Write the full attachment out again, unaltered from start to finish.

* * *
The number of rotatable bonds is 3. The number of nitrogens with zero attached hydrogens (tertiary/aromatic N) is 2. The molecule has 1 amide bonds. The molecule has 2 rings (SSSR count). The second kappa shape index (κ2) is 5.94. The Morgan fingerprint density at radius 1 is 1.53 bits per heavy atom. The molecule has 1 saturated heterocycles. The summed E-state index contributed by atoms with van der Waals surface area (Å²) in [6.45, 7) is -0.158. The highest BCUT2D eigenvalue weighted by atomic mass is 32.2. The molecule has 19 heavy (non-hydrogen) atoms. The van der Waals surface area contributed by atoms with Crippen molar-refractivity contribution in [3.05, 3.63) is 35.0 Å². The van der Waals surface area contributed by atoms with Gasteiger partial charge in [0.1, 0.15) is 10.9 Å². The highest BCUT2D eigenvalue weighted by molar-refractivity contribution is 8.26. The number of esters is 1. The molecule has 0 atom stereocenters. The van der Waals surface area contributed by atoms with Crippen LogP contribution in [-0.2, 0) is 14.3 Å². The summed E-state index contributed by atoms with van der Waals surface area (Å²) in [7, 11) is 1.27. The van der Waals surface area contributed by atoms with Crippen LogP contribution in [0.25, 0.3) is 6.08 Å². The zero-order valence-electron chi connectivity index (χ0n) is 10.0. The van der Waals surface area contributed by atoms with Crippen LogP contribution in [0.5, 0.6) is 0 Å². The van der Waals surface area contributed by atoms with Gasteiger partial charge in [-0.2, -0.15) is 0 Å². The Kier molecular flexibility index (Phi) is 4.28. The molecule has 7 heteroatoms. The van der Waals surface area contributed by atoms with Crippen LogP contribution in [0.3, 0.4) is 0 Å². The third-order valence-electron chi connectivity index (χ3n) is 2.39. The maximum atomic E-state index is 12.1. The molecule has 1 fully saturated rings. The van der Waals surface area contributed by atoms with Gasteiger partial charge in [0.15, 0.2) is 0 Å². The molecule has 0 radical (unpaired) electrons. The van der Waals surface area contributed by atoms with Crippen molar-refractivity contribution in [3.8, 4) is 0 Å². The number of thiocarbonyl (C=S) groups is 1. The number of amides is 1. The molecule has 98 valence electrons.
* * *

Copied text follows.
The number of rotatable bonds is 3. The number of nitrogens with zero attached hydrogens (tertiary/aromatic N) is 2. The molecule has 1 amide bonds. The molecule has 2 rings (SSSR count). The second kappa shape index (κ2) is 5.94. The Morgan fingerprint density at radius 1 is 1.53 bits per heavy atom. The molecule has 1 saturated heterocycles. The summed E-state index contributed by atoms with van der Waals surface area (Å²) in [6.45, 7) is -0.158. The highest BCUT2D eigenvalue weighted by atomic mass is 32.2. The molecule has 19 heavy (non-hydrogen) atoms. The van der Waals surface area contributed by atoms with Crippen molar-refractivity contribution in [3.05, 3.63) is 35.0 Å². The van der Waals surface area contributed by atoms with Gasteiger partial charge in [0.1, 0.15) is 10.9 Å². The highest BCUT2D eigenvalue weighted by molar-refractivity contribution is 8.26. The number of esters is 1. The molecule has 0 atom stereocenters. The van der Waals surface area contributed by atoms with Crippen LogP contribution in [-0.2, 0) is 14.3 Å². The summed E-state index contributed by atoms with van der Waals surface area (Å²) in [7, 11) is 1.27. The van der Waals surface area contributed by atoms with Crippen LogP contribution in [0.25, 0.3) is 6.08 Å². The zero-order valence-electron chi connectivity index (χ0n) is 10.0. The van der Waals surface area contributed by atoms with Crippen LogP contribution in [0.5, 0.6) is 0 Å². The van der Waals surface area contributed by atoms with Gasteiger partial charge in [-0.2, -0.15) is 0 Å². The Kier molecular flexibility index (Phi) is 4.28. The molecule has 7 heteroatoms. The van der Waals surface area contributed by atoms with Crippen LogP contribution in [0.3, 0.4) is 0 Å². The third-order valence-electron chi connectivity index (χ3n) is 2.39. The maximum atomic E-state index is 12.1. The molecule has 1 fully saturated rings. The van der Waals surface area contributed by atoms with Gasteiger partial charge in [0.15, 0.2) is 0 Å². The molecule has 0 radical (unpaired) electrons. The van der Waals surface area contributed by atoms with Crippen molar-refractivity contribution in [3.8, 4) is 0 Å². The number of thiocarbonyl (C=S) groups is 1. The number of amides is 1. The molecule has 98 valence electrons.